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NextCure jettisons monoclonal antibody to focus on ADC aimed at same target

NextCure is dumping a phase 1 monoclonal antibody so it can spend more time on its antibody-drug conjugate (ADC) aimed at the same target.

The Maryland-based biotech jumped into the increasingly crowded ADC space in November 2022 when it signed a pact with LegoChem. The idea was to combine the two companies’ resources to find a new use for NextCure’s anti-B7-H4 antibody NC762 as part of an ADC.

Now, NextCure is halting its work on NC762, which had been undergoing a phase 1b trial in solid tumors, citing “the competitive environment” and “limited activity to date.” Instead, the biotech will shift those resources over to the B7-H4-directed ADC, dubbed LNCB74, that resulted from the LegoChem collaboration.

“Based on a comprehensive preclinical data package, we plan to initiate a dose range-finding toxicology study and GMP manufacturing for LNCB74 in early 2024,” the company explained.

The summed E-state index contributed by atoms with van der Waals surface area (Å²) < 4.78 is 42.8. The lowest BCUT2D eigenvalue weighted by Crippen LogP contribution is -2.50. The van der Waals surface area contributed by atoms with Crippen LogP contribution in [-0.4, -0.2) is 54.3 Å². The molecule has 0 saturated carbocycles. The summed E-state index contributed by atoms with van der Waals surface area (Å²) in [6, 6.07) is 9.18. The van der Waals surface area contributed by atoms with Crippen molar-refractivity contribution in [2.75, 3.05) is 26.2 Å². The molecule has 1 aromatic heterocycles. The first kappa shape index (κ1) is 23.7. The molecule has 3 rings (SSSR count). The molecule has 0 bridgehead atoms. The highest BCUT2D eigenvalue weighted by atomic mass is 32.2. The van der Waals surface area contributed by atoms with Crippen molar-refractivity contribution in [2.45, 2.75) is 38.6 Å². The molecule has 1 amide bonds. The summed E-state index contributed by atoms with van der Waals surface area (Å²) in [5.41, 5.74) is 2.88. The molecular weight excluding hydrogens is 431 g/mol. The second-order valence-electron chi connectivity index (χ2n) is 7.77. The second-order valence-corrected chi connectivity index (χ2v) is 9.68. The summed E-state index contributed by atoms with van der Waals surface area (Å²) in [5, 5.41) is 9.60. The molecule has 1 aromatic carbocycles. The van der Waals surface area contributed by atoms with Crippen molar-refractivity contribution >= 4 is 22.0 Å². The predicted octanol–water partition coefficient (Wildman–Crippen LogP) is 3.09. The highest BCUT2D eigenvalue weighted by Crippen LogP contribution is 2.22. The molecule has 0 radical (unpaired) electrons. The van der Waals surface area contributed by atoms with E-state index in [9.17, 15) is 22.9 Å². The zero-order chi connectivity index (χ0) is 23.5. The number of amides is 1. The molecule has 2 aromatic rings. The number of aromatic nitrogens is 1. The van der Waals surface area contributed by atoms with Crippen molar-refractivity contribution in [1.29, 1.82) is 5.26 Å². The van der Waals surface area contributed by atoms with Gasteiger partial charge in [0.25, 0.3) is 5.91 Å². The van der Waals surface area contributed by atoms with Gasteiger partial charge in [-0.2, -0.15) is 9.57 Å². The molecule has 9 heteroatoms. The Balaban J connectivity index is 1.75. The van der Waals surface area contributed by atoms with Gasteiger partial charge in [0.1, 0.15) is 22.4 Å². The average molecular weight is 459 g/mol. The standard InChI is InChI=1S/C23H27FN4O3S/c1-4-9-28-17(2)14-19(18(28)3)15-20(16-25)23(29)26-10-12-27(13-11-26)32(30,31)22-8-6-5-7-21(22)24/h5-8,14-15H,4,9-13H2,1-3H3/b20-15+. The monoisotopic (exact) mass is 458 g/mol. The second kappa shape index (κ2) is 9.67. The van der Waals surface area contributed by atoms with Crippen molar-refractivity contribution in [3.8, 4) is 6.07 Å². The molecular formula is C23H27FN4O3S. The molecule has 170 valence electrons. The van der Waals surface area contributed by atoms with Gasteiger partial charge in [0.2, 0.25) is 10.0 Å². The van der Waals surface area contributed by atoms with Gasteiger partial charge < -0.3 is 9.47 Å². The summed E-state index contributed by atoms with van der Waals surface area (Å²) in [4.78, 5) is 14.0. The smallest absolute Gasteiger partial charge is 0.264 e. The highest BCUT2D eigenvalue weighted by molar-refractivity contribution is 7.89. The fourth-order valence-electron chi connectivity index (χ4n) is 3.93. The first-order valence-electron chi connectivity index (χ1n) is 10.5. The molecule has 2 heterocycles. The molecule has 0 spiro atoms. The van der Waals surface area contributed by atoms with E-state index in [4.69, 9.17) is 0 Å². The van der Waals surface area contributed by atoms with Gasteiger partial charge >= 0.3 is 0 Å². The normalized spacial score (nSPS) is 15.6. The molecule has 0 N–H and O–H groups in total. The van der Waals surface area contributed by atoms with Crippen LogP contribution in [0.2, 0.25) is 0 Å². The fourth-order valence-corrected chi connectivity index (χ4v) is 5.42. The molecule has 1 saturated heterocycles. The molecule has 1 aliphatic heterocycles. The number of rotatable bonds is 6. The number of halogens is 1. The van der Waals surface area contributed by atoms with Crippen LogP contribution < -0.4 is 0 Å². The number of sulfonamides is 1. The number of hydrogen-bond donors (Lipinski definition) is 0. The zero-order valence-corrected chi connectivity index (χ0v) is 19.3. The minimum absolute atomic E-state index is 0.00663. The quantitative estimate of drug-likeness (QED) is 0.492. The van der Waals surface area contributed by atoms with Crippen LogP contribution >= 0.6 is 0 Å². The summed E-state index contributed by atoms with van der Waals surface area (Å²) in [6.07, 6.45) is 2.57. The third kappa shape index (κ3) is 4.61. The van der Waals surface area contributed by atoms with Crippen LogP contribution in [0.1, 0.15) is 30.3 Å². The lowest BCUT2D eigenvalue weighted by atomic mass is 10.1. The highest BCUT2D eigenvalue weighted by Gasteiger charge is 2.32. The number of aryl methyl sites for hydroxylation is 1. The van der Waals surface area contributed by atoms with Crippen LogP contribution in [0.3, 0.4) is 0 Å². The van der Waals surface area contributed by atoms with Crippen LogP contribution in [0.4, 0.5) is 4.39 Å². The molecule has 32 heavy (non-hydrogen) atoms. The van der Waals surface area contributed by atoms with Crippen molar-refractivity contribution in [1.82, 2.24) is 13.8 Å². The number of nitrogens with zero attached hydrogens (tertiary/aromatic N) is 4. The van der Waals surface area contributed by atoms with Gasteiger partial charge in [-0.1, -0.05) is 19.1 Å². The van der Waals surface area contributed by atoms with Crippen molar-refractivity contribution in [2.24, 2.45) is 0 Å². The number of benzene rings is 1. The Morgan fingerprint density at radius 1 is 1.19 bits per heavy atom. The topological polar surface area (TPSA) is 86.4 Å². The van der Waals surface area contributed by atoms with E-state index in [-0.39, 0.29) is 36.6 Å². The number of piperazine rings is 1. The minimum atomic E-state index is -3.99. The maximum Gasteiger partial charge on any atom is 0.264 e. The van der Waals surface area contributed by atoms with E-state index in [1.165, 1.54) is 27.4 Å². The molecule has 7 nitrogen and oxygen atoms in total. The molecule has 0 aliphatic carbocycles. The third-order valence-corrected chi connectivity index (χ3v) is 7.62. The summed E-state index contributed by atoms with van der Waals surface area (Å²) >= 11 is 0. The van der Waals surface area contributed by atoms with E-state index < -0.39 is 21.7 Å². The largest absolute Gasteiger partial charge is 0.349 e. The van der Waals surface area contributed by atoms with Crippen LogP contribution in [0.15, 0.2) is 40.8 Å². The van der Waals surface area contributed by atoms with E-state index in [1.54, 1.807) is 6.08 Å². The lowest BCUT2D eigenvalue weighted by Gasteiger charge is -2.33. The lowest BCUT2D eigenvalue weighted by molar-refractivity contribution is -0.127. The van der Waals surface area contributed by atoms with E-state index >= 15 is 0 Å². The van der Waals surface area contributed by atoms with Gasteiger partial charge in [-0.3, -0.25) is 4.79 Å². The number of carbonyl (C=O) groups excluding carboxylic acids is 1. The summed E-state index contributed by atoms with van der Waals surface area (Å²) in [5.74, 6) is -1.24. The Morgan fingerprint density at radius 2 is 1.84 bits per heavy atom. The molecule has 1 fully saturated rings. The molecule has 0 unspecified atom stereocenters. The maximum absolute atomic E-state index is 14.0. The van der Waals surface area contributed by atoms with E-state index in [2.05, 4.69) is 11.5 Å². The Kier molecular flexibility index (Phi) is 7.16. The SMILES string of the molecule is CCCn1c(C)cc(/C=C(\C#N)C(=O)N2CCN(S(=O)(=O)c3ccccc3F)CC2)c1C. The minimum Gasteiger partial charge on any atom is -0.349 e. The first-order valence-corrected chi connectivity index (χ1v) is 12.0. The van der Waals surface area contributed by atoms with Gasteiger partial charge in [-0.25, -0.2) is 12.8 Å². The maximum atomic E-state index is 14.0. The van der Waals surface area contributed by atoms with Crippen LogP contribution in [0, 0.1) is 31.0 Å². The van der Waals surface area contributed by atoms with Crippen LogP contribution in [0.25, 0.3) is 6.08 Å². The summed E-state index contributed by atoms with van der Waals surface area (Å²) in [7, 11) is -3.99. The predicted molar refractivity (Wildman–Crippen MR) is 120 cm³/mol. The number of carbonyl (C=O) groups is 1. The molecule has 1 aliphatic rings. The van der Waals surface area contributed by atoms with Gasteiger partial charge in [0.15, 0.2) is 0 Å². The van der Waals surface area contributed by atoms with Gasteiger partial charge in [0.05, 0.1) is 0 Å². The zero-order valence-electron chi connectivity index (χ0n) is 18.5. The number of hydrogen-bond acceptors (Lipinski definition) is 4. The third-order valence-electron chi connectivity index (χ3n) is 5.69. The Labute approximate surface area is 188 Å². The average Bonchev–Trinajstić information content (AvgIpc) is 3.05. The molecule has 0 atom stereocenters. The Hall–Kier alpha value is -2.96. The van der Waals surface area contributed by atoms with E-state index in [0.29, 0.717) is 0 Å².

B7-H4 is abnormally expressed by a range of solid tumors and plays a role in key processes such as cell proliferation and metastasis that support the development and spread of cancers. Because of its limited expression in healthy tissues, multiple companies have identified the cell-surface glycoprotein as a good target for ADCs that deliver cytotoxic payloads to cells with certain markers. 

A B7-H4 targeted ADC was at the center of GSK’s $85 million upfront licensing deal with Hansoh Pharma in October. The Big Pharma joined the likes of AstraZeneca, which already has a B7-H4-directed ADC called AZD8205 in a phase 2 trial for solid tumors, and Seagen, which has its own candidate in phase 1.

NextCure has a couple of other clinical-stage assets in the works. A readout from a phase 1b trial of a LAIR-2 fusion protein called NC410 in combination with Keytruda in patients with colorectal cancer is due in the first half of next year. In that same period, the biotech expects data from a phase 1 dose escalation study of its LAIR-1 monoclonal antibody NC525 in acute myeloid leukemia.

In November, the biotech said the $118 million it had on hand should last through to mid-2025.

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